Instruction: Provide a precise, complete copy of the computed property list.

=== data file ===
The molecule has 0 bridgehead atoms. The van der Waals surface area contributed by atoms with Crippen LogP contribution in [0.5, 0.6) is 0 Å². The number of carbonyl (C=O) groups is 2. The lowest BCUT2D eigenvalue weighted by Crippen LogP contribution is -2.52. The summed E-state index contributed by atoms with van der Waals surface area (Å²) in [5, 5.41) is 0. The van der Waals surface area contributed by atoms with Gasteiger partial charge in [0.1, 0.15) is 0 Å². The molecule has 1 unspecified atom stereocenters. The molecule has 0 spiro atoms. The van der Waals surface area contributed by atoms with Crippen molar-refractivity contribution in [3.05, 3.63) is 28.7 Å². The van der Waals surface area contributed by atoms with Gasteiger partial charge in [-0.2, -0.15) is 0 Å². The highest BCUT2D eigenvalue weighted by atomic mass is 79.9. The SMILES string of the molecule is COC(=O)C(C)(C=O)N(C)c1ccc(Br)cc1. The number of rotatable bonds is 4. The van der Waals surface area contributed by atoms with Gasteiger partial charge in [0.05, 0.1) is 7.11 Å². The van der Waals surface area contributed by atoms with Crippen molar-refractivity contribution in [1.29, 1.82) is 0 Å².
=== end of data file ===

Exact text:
The molecule has 0 bridgehead atoms. The van der Waals surface area contributed by atoms with Crippen LogP contribution in [0.5, 0.6) is 0 Å². The number of carbonyl (C=O) groups is 2. The lowest BCUT2D eigenvalue weighted by Crippen LogP contribution is -2.52. The summed E-state index contributed by atoms with van der Waals surface area (Å²) in [5, 5.41) is 0. The van der Waals surface area contributed by atoms with Gasteiger partial charge in [0.1, 0.15) is 0 Å². The molecule has 1 unspecified atom stereocenters. The molecule has 0 spiro atoms. The van der Waals surface area contributed by atoms with Crippen molar-refractivity contribution in [3.05, 3.63) is 28.7 Å². The van der Waals surface area contributed by atoms with Gasteiger partial charge in [-0.2, -0.15) is 0 Å². The highest BCUT2D eigenvalue weighted by atomic mass is 79.9. The SMILES string of the molecule is COC(=O)C(C)(C=O)N(C)c1ccc(Br)cc1. The number of rotatable bonds is 4. The van der Waals surface area contributed by atoms with Gasteiger partial charge in [0.05, 0.1) is 7.11 Å². The van der Waals surface area contributed by atoms with Crippen molar-refractivity contribution in [1.29, 1.82) is 0 Å².